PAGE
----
Facebook said user feedback suggests that "people often feel surprised or confused by stories that are shared without taking an explicit action." Third-party apps many times share updates without any action required from users. Spotify, for example, will tell a users' friends what music they are listening to.
Posts and status updates that are explicitly chosen by users have better circulation as compared to auto-share updates. While auto-shares will still exist, they will not appear on News Feeds as often.
While Facebook seems to be taking a tough stand against third-party apps, Peter Yang, from Facebook's product marketing team, provided a number of alternatives for such apps to appear on feeds, such as the Send to Mobile feature.
"Send to Mobile gives people a shortcut to install your mobile app when they log in with Facebook to your website. For example, when people log in with Facebook to Rdio on the web, Send to Mobile will display a notification in a person's Facebook mobile app to download and install Rdio. Best of all, once you've upgraded to the new Facebook Login, Send to Mobile works automatically without any additional effort," said Yang.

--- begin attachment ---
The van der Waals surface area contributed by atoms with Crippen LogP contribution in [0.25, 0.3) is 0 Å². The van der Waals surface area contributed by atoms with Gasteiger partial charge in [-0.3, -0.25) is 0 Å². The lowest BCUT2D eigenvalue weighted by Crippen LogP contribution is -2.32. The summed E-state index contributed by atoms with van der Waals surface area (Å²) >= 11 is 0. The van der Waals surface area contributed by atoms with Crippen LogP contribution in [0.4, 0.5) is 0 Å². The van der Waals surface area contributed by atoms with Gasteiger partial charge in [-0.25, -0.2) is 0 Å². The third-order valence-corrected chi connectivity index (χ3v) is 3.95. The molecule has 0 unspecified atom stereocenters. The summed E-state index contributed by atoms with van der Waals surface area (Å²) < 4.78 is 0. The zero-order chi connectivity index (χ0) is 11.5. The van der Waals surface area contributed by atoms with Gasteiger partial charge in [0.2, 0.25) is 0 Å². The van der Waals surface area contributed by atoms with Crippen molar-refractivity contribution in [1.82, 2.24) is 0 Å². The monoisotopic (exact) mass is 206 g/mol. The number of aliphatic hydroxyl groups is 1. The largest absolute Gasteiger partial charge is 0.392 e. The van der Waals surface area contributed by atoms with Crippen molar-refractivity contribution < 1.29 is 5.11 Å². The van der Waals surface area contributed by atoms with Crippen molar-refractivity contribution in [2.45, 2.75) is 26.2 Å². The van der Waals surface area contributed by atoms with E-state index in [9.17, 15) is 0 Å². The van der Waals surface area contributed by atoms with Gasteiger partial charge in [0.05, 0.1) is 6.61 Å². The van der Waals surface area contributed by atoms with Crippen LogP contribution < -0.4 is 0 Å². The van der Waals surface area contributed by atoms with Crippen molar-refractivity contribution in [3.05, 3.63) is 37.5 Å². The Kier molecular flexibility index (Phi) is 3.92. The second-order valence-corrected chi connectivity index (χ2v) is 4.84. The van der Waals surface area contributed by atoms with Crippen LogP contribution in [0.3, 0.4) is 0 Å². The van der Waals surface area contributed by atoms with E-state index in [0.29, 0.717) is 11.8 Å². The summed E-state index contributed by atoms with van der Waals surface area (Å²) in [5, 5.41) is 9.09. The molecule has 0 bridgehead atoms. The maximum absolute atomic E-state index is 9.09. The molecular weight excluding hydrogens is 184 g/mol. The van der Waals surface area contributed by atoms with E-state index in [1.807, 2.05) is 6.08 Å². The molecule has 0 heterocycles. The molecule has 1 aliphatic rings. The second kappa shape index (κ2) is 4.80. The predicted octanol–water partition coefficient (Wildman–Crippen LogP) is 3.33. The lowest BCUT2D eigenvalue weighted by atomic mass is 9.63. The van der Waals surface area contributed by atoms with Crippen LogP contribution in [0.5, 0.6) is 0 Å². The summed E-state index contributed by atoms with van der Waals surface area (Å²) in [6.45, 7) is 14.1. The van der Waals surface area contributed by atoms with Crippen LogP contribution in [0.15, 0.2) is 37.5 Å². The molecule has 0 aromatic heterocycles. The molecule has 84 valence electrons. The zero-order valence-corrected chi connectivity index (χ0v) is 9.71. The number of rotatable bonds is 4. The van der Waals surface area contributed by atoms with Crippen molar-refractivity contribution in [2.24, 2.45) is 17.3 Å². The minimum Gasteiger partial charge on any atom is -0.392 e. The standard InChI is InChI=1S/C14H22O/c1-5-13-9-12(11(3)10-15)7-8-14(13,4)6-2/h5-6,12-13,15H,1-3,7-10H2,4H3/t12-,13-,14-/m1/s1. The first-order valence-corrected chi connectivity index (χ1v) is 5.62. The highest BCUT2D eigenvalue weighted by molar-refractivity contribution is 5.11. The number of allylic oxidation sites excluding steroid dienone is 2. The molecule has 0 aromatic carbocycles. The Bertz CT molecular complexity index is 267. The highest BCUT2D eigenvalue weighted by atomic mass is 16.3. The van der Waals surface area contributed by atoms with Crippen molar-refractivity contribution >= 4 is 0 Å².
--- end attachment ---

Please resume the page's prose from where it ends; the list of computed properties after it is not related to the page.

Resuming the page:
Facebook will also make the Like button appear on mobile apps. This will give users the chance to share content from their apps with a single tap. The feature is now available for iOS users but Facebook said it was planning a wider rollout soon.